John’s Gift

First published in A Cup of Comfort for Christmas Prayer (Adams Media Publications)

Ephesians 4:7-8 –  “When he ascended to the heights, he led a crowd of captives and gave gifts to his people.”

The first time my son, John, held a crayon,

it was to create; a cat, a dog, a tree, or a creature or place no one had ever seen. He drew while watching TV, eating at the table, and riding in the car. He drew on homework, in school and in church, as if an unseen force drove his fingers and he couldn’t stop.

At age five, he began art lessons and his art teacher told me on more than one occasion, “He has the gift.” She explained how she could teach the basics of drawing, the different techniques of painting water color, pastels, charcoal, acrylic, and oils, how to study objects and draw their form. But the gift is God-given.

In her studio, she said, “I set different models on that table and have students draw what they see.”

She showed me some art her students had done, vases, bowls of fruit, a piece of driftwood, each a masterpiece by a child’s hands.

I said, “You have some talented students.”

She smiled. “Now, let me show you some of John’s work.”

I followed her to another stack where she picked up the top picture.

“This is John’s painting of the fruit.”

I took the artwork and followed her as she guided me through his painting.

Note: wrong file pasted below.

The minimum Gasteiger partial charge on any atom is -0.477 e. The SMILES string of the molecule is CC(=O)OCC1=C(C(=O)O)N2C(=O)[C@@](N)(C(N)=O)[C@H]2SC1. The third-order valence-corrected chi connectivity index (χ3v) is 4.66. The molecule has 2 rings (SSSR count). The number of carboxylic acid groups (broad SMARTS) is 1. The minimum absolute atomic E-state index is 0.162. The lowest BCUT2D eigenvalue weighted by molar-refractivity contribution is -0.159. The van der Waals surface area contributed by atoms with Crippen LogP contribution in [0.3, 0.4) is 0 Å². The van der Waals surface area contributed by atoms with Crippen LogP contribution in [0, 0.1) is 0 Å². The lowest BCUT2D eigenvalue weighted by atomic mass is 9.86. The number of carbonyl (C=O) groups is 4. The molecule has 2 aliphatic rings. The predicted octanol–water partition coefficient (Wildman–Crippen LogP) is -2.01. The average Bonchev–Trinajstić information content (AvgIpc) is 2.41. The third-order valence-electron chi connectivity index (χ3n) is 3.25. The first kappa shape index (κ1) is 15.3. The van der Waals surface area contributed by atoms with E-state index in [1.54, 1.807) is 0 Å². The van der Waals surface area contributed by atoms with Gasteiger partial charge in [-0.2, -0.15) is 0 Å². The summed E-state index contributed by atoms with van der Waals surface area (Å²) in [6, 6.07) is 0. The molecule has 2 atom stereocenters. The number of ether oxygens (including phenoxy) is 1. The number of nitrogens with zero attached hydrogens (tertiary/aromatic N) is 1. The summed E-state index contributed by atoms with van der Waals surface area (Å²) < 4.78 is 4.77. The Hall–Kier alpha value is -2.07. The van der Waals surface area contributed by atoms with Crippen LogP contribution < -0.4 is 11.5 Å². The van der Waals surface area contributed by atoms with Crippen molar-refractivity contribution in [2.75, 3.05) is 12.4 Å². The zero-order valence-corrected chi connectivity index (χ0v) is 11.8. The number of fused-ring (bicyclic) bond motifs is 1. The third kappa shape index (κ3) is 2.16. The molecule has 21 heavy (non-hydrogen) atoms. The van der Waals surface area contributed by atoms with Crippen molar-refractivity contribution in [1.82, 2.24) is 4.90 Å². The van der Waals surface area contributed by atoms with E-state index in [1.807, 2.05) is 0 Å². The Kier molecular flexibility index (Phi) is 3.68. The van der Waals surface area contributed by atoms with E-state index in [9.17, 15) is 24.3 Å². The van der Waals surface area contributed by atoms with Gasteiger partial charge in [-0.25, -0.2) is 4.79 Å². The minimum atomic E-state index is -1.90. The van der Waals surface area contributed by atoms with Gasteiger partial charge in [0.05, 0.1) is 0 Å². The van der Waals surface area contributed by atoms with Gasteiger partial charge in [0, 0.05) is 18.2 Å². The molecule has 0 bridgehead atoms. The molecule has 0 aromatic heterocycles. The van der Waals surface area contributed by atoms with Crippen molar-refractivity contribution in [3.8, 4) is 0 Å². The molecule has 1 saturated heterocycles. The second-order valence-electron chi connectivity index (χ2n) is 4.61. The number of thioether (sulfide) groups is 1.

“Notice the detail, how he shaded the shadow of bowl underneath and highlighted the light reflecting off the orange?”  I nodded. “But look beyond the bowl.”

 I scanned the page, holding the curling edges taut. Above the painted bowl of fruit was a light.

I glanced over at the light above the table. It was identical to the painted version, down to each tiny link in the chain holding the fixture.

“Look at this,” his instructor said pointing to his painting. “My art books on the table, my paint jar, and the shelf beside the table with each item.”

I looked at each, compared them to the real items. Chills ran with amazement through me.

“That’s not all,” she said. He includes the window behind the table? And this.”

She pointed to the black dog outside the window sitting beside a tree in the painting.

“He sees beyond the obvious, sees the bigger picture.”

She chose another of John’s drawings, a fire-breathing dragon with enormous wings and a tiny figure of a man fighting the creature with his sword. Each individual scale had been drawn on the dragon and the fire exploding from its mouth and nostrils was so real, you would hesitate touching it for fear of being burned. The ground was just as complex, with different sized stones, tiny cracks, wide crevices, and dust rising beneath the valiant man’s feet. The sky revealed a bright orange sun setting behind a rocky mountain range.

“Most artists draw from models or landscapes they see.  But John can draw this kind of detail in things he doesn’t see or may have never seen. Only a select few have this gift.”


There was that word again.

But with gifts also come trials.  John struggled in his school work.

“He has problems paying attention,” one teacher said.

“He’s looking at the board, but his mind is miles away from school work,” said another teacher.

“He needs to be in a special reading class,” still another one said.

Then we heard others word. ADD. Medication.

So, every night we read and did flash cards at the dinner table. Weekly, I took John to tutoring. Even though medication did help John concentrate and stay on task, he hated how it made him feel. We slowly worked our way through each grade.